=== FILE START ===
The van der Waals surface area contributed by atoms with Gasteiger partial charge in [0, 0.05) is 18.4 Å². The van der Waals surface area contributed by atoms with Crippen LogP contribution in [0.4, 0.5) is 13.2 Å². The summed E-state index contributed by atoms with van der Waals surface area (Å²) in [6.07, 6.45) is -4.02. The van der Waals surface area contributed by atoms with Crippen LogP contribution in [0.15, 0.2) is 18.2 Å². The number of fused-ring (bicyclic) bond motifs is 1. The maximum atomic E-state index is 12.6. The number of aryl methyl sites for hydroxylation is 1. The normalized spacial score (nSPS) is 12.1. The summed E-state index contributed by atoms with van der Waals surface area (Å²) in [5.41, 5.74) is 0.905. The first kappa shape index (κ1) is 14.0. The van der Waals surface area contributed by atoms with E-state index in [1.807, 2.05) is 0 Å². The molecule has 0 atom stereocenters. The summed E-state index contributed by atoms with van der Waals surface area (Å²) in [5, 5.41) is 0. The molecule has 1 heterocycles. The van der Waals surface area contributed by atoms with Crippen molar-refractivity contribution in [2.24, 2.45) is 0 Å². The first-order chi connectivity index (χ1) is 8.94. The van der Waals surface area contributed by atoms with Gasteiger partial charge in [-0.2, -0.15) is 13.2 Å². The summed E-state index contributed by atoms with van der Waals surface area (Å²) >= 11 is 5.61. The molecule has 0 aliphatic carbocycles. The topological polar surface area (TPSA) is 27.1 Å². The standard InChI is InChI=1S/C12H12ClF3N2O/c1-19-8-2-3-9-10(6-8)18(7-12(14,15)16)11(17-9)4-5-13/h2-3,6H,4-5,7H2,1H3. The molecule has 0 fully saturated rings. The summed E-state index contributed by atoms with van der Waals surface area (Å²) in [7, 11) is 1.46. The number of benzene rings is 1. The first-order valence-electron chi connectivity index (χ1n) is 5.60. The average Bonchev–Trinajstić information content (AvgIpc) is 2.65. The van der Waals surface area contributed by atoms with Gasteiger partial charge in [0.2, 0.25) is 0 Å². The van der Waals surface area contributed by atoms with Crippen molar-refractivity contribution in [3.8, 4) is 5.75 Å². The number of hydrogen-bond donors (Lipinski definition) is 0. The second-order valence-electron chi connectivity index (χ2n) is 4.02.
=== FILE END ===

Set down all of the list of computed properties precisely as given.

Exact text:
The van der Waals surface area contributed by atoms with Gasteiger partial charge in [0, 0.05) is 18.4 Å². The van der Waals surface area contributed by atoms with Crippen LogP contribution in [0.4, 0.5) is 13.2 Å². The summed E-state index contributed by atoms with van der Waals surface area (Å²) in [6.07, 6.45) is -4.02. The van der Waals surface area contributed by atoms with Crippen LogP contribution in [0.15, 0.2) is 18.2 Å². The number of fused-ring (bicyclic) bond motifs is 1. The maximum atomic E-state index is 12.6. The number of aryl methyl sites for hydroxylation is 1. The normalized spacial score (nSPS) is 12.1. The summed E-state index contributed by atoms with van der Waals surface area (Å²) in [5.41, 5.74) is 0.905. The first kappa shape index (κ1) is 14.0. The van der Waals surface area contributed by atoms with E-state index in [1.807, 2.05) is 0 Å². The molecule has 0 atom stereocenters. The summed E-state index contributed by atoms with van der Waals surface area (Å²) in [5, 5.41) is 0. The molecule has 1 heterocycles. The van der Waals surface area contributed by atoms with Crippen molar-refractivity contribution in [2.24, 2.45) is 0 Å². The first-order chi connectivity index (χ1) is 8.94. The van der Waals surface area contributed by atoms with Gasteiger partial charge in [-0.2, -0.15) is 13.2 Å². The summed E-state index contributed by atoms with van der Waals surface area (Å²) >= 11 is 5.61. The molecule has 0 aliphatic carbocycles. The topological polar surface area (TPSA) is 27.1 Å². The standard InChI is InChI=1S/C12H12ClF3N2O/c1-19-8-2-3-9-10(6-8)18(7-12(14,15)16)11(17-9)4-5-13/h2-3,6H,4-5,7H2,1H3. The molecule has 0 fully saturated rings. The summed E-state index contributed by atoms with van der Waals surface area (Å²) in [7, 11) is 1.46. The number of benzene rings is 1. The first-order valence-electron chi connectivity index (χ1n) is 5.60. The average Bonchev–Trinajstić information content (AvgIpc) is 2.65. The van der Waals surface area contributed by atoms with Gasteiger partial charge in [0.2, 0.25) is 0 Å². The van der Waals surface area contributed by atoms with Crippen molar-refractivity contribution in [3.8, 4) is 5.75 Å². The number of hydrogen-bond donors (Lipinski definition) is 0. The second-order valence-electron chi connectivity index (χ2n) is 4.02.